The prison camp was established by the Board of Supervisors and operated under the direction of Sheriff Cooper, who appointed Harlan Wilson Sr. as superintendent. The camp was an experiment at that time, the guards wearing a six shooter on their hips and a rifle in there arms, but that didn't last too long, as the prisoners were in for petty charges so it became an honor camp, no guns carried by the guards.
(Handwritten caption: Prison Camp)
(Handwritten captions: Getting local history and Old Prospector)
Then on to my old prospector, the basis of my story.
His name was either Hartmann or Hermann. He was at the age of 75 years when these pictures were taken. He had jumped ship from a German freighter in San Francisco at the age of 17 years to become a gold prospector. After prospecting in the Mother Lode country, in Northern California without any success, he came south to prospect the Chocolate Mts. on the eastern side of Imperial Valley, and the San Ysidro Mts. on the westerly side of Boreggo Valley, spending his time, divded these two Mt. ranges for years trying to find gold. As to this information written above, we conversed in the German Language.
How he managed to exist is beyond me, having to take care of his livelyhood and his transporttion consisting of a spring wagon pulled by two Burros and his little dog. I have often wondered what happened to him, did he die in some lonesome place on the desert and what happened to his two burros and his dog. A man who followed his own way of life, a man who tried and lost. (Back tracking on the old prospector)
One of the requirements of the surveying and constuction of a new road is to make ties, that is, Bearing and Distance to a section or 1/4 corner established by the Surveyors General Office, in their sectionizing of townships and sections in the area which made for a lot of foot work to find one or more of these corners. We spent many days searching for these corners, but found none. In my searching I found a Gold Dry Washer, in the bed of a wash, complete with the screen, baffles and bellows. Could that be the place my old prospector was going back to, to try again.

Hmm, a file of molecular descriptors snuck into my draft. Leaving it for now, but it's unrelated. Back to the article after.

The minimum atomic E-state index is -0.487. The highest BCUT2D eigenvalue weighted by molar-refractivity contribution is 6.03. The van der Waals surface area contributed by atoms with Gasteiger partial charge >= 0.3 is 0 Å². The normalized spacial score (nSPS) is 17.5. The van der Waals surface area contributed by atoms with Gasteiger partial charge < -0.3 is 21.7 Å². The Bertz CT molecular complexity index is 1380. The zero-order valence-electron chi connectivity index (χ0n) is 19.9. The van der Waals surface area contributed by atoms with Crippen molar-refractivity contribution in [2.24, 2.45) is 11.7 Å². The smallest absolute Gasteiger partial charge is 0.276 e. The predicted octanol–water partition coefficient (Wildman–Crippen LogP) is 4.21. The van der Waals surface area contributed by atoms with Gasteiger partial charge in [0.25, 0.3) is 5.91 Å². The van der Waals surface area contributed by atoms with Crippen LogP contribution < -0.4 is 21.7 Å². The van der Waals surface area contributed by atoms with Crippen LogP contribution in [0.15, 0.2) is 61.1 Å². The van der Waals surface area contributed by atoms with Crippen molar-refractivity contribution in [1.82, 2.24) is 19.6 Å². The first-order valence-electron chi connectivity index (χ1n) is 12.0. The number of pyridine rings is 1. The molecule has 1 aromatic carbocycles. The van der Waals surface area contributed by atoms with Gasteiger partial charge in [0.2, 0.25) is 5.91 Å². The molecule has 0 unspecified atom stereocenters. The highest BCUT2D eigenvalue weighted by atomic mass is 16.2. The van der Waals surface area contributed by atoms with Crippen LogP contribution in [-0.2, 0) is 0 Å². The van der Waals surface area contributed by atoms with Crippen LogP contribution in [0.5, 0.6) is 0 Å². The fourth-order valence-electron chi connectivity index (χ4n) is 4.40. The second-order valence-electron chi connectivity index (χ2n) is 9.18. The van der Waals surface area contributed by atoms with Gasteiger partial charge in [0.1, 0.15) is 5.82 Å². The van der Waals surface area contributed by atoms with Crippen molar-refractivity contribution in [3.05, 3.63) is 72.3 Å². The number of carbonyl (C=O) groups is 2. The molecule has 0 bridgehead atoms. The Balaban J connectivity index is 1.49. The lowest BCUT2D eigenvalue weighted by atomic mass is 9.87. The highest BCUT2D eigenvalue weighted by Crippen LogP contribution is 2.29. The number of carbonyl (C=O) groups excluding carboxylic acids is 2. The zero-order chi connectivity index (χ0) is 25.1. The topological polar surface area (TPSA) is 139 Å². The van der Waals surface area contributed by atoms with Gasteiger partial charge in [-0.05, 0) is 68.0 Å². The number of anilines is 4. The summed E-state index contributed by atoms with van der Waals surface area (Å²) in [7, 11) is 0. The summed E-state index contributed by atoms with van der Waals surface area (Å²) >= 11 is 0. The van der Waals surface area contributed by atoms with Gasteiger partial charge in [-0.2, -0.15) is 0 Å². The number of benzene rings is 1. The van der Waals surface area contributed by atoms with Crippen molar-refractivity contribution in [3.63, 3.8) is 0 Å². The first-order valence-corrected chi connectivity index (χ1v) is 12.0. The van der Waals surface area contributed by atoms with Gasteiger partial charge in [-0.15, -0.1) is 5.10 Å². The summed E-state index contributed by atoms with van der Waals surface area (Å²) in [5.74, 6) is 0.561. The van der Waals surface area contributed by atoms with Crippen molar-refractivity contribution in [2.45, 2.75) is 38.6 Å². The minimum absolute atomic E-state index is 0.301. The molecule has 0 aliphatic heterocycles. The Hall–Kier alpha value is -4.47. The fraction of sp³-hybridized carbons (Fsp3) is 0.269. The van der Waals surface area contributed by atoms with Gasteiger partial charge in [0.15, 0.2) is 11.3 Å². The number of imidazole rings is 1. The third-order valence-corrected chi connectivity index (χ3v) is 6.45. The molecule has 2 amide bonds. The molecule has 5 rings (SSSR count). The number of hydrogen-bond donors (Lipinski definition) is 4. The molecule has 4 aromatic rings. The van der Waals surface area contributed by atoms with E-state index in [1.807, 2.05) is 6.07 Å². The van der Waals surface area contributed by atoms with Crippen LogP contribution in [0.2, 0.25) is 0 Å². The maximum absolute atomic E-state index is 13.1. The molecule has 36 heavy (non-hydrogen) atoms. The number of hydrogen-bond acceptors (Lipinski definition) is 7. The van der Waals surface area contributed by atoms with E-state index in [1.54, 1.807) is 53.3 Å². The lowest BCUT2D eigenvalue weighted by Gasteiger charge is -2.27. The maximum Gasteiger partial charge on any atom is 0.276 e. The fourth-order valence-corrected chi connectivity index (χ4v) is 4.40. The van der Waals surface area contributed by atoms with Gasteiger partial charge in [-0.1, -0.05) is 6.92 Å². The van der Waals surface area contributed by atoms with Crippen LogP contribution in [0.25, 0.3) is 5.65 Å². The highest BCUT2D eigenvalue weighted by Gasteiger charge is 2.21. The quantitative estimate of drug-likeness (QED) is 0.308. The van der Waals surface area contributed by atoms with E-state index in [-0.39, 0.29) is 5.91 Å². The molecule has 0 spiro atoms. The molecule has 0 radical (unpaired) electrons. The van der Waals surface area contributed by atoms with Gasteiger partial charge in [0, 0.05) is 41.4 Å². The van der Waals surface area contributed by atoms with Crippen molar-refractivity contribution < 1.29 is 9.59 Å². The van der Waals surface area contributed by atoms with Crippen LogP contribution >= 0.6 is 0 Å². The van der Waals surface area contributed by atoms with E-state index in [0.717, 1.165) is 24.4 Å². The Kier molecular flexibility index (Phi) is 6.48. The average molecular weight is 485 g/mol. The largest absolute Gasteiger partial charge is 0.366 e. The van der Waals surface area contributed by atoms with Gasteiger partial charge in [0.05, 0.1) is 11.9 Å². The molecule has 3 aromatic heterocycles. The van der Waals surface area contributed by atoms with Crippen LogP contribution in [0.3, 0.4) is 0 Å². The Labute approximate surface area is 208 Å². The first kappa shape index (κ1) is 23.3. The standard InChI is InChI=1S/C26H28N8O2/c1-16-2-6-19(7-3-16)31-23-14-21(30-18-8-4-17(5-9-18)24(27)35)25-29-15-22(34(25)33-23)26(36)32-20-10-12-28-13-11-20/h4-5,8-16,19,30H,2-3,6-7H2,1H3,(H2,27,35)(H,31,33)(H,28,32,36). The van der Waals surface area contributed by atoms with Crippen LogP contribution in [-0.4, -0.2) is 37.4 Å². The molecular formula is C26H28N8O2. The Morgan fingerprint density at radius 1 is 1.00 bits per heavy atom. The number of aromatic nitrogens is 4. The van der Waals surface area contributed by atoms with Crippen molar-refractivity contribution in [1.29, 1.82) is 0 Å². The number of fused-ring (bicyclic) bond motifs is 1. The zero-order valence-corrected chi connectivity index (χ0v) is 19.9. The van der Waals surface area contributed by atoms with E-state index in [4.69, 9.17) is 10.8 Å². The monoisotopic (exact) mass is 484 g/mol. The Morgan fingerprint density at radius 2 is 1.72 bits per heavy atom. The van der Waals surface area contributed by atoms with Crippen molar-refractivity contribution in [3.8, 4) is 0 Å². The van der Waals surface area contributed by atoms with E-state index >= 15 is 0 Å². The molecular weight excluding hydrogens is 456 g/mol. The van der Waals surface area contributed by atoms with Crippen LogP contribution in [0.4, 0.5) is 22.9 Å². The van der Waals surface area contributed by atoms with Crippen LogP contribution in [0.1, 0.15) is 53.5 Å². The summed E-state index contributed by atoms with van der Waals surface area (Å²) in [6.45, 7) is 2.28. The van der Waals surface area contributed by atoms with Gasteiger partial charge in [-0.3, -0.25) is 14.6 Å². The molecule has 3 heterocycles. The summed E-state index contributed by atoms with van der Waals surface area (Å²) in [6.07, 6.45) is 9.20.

Well, I am going back after 43 years to see if I can find that Dry Washer. If I do, I want to present it to the San Diego Historical Society, with a blown up picture of my old prospector and myself finding it.
If I do not find it, this is just a part of the story of a paved road into our desert, part of San Diego county, now known as State Hwy #78.
(Note: Frank L. Aufdenspring died before he got back to the desert that year.)
Links to some of the topics and locations mentioned in the memoir:
Map of Area
Borrego Springs Chamber of Commerce
Julian Chamber of Commerce
History of Julian
List of San Diego County Historical Societies